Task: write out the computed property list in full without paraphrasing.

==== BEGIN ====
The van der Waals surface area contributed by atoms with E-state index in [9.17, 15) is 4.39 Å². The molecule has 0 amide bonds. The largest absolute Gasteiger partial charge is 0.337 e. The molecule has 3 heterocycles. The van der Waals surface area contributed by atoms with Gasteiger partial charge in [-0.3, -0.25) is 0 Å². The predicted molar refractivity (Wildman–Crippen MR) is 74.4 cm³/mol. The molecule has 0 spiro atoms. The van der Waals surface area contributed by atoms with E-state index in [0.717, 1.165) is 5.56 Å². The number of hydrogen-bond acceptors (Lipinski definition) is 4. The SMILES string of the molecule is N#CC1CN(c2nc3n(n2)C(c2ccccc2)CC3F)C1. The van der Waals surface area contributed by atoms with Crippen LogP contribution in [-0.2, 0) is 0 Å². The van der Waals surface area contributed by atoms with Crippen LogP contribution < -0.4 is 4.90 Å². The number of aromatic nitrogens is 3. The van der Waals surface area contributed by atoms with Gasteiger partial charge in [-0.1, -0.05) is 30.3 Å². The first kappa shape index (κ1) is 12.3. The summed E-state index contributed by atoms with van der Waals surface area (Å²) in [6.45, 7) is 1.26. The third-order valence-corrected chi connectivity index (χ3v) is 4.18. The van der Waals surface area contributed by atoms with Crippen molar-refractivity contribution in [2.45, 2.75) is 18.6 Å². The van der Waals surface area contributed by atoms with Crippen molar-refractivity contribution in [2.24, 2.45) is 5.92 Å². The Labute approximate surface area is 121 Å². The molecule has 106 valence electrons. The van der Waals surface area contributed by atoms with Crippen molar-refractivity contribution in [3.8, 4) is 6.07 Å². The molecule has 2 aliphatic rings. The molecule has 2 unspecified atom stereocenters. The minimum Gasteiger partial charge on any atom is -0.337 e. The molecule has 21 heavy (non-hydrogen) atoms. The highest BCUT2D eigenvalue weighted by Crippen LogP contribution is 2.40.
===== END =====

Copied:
The van der Waals surface area contributed by atoms with E-state index in [9.17, 15) is 4.39 Å². The molecule has 0 amide bonds. The largest absolute Gasteiger partial charge is 0.337 e. The molecule has 3 heterocycles. The van der Waals surface area contributed by atoms with Gasteiger partial charge in [-0.3, -0.25) is 0 Å². The predicted molar refractivity (Wildman–Crippen MR) is 74.4 cm³/mol. The molecule has 0 spiro atoms. The van der Waals surface area contributed by atoms with E-state index in [0.717, 1.165) is 5.56 Å². The number of hydrogen-bond acceptors (Lipinski definition) is 4. The SMILES string of the molecule is N#CC1CN(c2nc3n(n2)C(c2ccccc2)CC3F)C1. The van der Waals surface area contributed by atoms with Crippen LogP contribution in [-0.2, 0) is 0 Å². The van der Waals surface area contributed by atoms with Crippen LogP contribution < -0.4 is 4.90 Å². The number of aromatic nitrogens is 3. The van der Waals surface area contributed by atoms with Gasteiger partial charge in [-0.1, -0.05) is 30.3 Å². The first kappa shape index (κ1) is 12.3. The summed E-state index contributed by atoms with van der Waals surface area (Å²) in [6.45, 7) is 1.26. The third-order valence-corrected chi connectivity index (χ3v) is 4.18. The van der Waals surface area contributed by atoms with Crippen molar-refractivity contribution in [2.45, 2.75) is 18.6 Å². The van der Waals surface area contributed by atoms with Crippen molar-refractivity contribution in [2.24, 2.45) is 5.92 Å². The Labute approximate surface area is 121 Å². The molecule has 106 valence electrons. The van der Waals surface area contributed by atoms with Crippen molar-refractivity contribution in [3.8, 4) is 6.07 Å². The molecule has 2 aliphatic rings. The molecule has 2 unspecified atom stereocenters. The minimum Gasteiger partial charge on any atom is -0.337 e. The molecule has 21 heavy (non-hydrogen) atoms. The highest BCUT2D eigenvalue weighted by Crippen LogP contribution is 2.40.